The Trump administration keeps losing in court because “their folks act like Neanderthals,” state Attorney General Xavier Becerra said Saturday in explaining why his office has yet to lose a lawsuit against the president’s efforts to drastically change policies and regulations implemented by the previous administration.
“If they were smarter, they would act smarter,” said Becerra during a half-hour talk and question-and-answer session with the Central Valley Progressive Political Action Committee in central Fresno.
His appearance was as a candidate for the office that Gov. Jerry Brown appointed him to a year ago, so his comments were not as guarded as they were at a Friday meeting with Fresno County elected officials.
Becerra, however, stressed that his office is limited in what protection it can offer for California residents, especially when it comes to immigration enforcement.
“The state Attorney General does not have any role in enforcing federal immigration. I have no jurisdiction,” he replied to a question about problems caused by the Trump administration’s decision to end Temporary Protective Status for about 200,000 Salvadorans or the lesser-known Deferred Enforced Departure.
“Once TPS is removed, it’s hard to bring it back,” said Becerra, speaking to about 100 people at Club 65 before leaving for a candidate’s forum and an educational fundraiser.
The state Attorney General does not have any role in enforcing federal immigration. I have no jurisdiction.
State Attorney General Xavier Becerra
Becerra said his office can step in and fight if “we find there are many constitutional violations.”
Thus far, the California Attorney General’s Office has filed 27 lawsuits against the Trump administration, ranging from the travel ban to the Deferred Action for Childhood Arrivals program (a federal judge has forced the government has to continue accepting DACA applications) to the border wall over environmental issues.
“We have never lost a case,” he said to cheers.
Becerra gave up his post as the fourth-ranking Democrat in Congress to fill the vacancy left by Sen. Kamala Harris. Doing that, he said, was his response “that what happened in the 2016 elections wasn’t America.”
His office, said Becerra, isn’t looking for a fight with the president unless his administration threatens the state’s 40 million residents.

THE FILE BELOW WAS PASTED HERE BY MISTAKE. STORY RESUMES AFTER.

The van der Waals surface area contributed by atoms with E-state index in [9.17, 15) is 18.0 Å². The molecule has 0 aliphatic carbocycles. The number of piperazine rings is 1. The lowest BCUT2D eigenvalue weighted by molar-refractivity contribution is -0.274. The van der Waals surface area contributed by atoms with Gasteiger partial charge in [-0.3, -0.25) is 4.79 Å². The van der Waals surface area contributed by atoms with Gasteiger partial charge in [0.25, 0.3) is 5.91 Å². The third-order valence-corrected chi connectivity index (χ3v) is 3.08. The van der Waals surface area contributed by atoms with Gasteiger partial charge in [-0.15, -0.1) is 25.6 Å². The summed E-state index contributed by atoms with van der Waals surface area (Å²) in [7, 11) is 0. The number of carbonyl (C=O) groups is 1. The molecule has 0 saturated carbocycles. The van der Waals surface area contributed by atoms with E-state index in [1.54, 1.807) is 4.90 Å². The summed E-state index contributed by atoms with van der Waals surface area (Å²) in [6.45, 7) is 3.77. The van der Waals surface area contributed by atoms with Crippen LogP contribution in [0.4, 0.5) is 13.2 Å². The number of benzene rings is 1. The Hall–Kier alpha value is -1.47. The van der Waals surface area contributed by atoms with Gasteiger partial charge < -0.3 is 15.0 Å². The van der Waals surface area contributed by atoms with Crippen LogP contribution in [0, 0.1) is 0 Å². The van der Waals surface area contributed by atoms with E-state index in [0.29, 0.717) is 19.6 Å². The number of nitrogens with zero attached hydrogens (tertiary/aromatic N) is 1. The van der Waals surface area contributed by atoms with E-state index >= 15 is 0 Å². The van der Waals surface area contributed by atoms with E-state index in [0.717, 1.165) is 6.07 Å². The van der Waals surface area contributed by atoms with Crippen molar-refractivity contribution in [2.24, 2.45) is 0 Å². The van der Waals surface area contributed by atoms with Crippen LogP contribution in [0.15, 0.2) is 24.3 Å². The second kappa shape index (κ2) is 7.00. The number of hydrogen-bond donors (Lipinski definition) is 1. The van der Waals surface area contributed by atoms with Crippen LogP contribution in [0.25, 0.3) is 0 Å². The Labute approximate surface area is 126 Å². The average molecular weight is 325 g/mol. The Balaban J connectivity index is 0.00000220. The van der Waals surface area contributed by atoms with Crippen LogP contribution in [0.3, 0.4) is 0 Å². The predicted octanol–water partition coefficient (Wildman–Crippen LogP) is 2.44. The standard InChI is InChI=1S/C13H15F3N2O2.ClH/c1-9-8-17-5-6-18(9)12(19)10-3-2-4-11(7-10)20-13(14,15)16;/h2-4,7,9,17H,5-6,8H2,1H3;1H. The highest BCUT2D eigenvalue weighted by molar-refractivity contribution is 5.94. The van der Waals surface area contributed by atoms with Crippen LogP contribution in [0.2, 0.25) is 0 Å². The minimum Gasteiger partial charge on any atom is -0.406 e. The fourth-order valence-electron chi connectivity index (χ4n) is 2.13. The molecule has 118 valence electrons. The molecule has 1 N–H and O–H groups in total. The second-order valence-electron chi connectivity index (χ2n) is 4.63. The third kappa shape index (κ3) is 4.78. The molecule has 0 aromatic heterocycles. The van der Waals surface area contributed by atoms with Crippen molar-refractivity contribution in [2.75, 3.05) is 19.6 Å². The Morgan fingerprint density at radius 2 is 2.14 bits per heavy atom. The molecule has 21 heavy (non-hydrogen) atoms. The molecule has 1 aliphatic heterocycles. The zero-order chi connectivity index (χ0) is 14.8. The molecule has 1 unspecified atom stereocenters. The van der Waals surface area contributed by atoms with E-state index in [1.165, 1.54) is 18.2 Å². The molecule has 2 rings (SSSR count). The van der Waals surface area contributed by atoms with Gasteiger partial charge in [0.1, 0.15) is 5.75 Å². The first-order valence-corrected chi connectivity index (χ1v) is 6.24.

“I’ve got your back,” he told the progressive club.
During a quick question-and-answer session, Becerra:
▪ Took a folder of information regarding a complaint about excessive Fresno police shootings and said he “will look it over.” The department does not comment on ongoing investigations, he noted.
▪ Said his department can only check to see if city ordinances to battle homelessness violate federal or state statutes. “If we’re alerted on time, we can see if they’re acting negligently in implementing regulations that threaten public safety.”
▪ Expressed support for the Affordable Care Act, and called health care “a public utility.” It is “no different than education or electricity,” he said. In the end, the country must move to a single-payer system, he said. “These are rights we should all have,” he added.
A day earlier, at a meeting organized by Assemblymember Joaquín Arámbula, Becerra answered questions that centered on the current federal crackdown on undocumented immigrants and public safety.
Becerra said his department works closely with federal immigration officials to battle drug and human trafficking, and consumer protection.
“The reality is that we are working day to day with the federal government,” said Becerra. “Most of my work has little to do with Washington, D.C.”
However, he noted, the department will step up “if someone wants to get in the way, stop us from moving forward.”
Becerra said his department “has a strong case” to keep DACA alive in the courts. “The repeal, the way they did it by resolution was against the law,” he said.
Becerra met with local growers and packing house owners who have expressed concern over federal immigration checks on their employees.
“State law prescribes what information (employers) can give out, and how it interplays with federal law,” said Becerra. “They need to know what their responsibility is to their employees.”
The Immigrant Workers Protection Act, which went into effect this year, requires employers to ask immigration agents for a warrant before providing them access to a worksite.
“I want to make sure employers understand what their rights are but also what their responsibilities are toward their employees,” said Becerra. “Certainly ICE (Immigration and Custom Enforcement) has the authority to enforce immigration law, but they must do their work legally.”
Fowler City Councilmember Daniel Parra said ICE agents had visited a packinghouse last Monday and left, leaving workers think it was safe to go back on Tuesday. ICE agents, said Parra, showed up on Tuesday.
That has frightened many workers from returning to work, said Parra.
Orange Cove Mayor Víctor López complained that the anti-immigration rhetoric is painting immigrants as “drug pushers, thieves.”
“Why can’t we talk about all the positive things?” he asked. “My dad came over from México and never asked for a damn penny. This country was built by immigrants. We are very proud.”
See full story: www.vidaenelvalle.com